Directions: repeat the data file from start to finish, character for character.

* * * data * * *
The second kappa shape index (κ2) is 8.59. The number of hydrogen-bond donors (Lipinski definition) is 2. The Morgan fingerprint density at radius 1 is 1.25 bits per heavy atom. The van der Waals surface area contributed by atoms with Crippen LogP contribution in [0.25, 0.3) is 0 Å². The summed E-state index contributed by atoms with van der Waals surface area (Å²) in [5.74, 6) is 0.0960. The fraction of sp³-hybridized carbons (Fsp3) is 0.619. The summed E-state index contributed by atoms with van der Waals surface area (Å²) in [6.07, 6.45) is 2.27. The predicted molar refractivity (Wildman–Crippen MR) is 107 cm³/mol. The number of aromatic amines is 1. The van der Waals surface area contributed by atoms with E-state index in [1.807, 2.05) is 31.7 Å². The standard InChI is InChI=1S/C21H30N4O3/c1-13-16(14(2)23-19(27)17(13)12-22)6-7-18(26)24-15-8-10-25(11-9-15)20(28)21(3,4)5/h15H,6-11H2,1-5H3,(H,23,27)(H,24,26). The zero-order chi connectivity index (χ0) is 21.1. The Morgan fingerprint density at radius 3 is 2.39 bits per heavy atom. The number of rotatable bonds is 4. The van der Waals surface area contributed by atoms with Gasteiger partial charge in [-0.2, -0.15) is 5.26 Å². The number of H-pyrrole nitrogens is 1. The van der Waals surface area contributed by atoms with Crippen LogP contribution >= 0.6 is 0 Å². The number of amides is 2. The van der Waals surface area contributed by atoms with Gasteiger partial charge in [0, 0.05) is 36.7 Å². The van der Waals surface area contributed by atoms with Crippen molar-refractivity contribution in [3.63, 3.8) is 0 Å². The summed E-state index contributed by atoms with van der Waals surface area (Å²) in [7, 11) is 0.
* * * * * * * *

The second kappa shape index (κ2) is 8.59. The number of hydrogen-bond donors (Lipinski definition) is 2. The Morgan fingerprint density at radius 1 is 1.25 bits per heavy atom. The van der Waals surface area contributed by atoms with Crippen LogP contribution in [0.25, 0.3) is 0 Å². The summed E-state index contributed by atoms with van der Waals surface area (Å²) in [5.74, 6) is 0.0960. The fraction of sp³-hybridized carbons (Fsp3) is 0.619. The summed E-state index contributed by atoms with van der Waals surface area (Å²) in [6.07, 6.45) is 2.27. The predicted molar refractivity (Wildman–Crippen MR) is 107 cm³/mol. The number of aromatic amines is 1. The van der Waals surface area contributed by atoms with E-state index in [1.807, 2.05) is 31.7 Å². The standard InChI is InChI=1S/C21H30N4O3/c1-13-16(14(2)23-19(27)17(13)12-22)6-7-18(26)24-15-8-10-25(11-9-15)20(28)21(3,4)5/h15H,6-11H2,1-5H3,(H,23,27)(H,24,26). The zero-order chi connectivity index (χ0) is 21.1. The Morgan fingerprint density at radius 3 is 2.39 bits per heavy atom. The number of rotatable bonds is 4. The van der Waals surface area contributed by atoms with Gasteiger partial charge in [-0.2, -0.15) is 5.26 Å². The number of H-pyrrole nitrogens is 1. The van der Waals surface area contributed by atoms with Crippen LogP contribution >= 0.6 is 0 Å². The number of amides is 2. The van der Waals surface area contributed by atoms with Gasteiger partial charge in [0, 0.05) is 36.7 Å². The van der Waals surface area contributed by atoms with Crippen molar-refractivity contribution in [3.63, 3.8) is 0 Å². The summed E-state index contributed by atoms with van der Waals surface area (Å²) in [7, 11) is 0.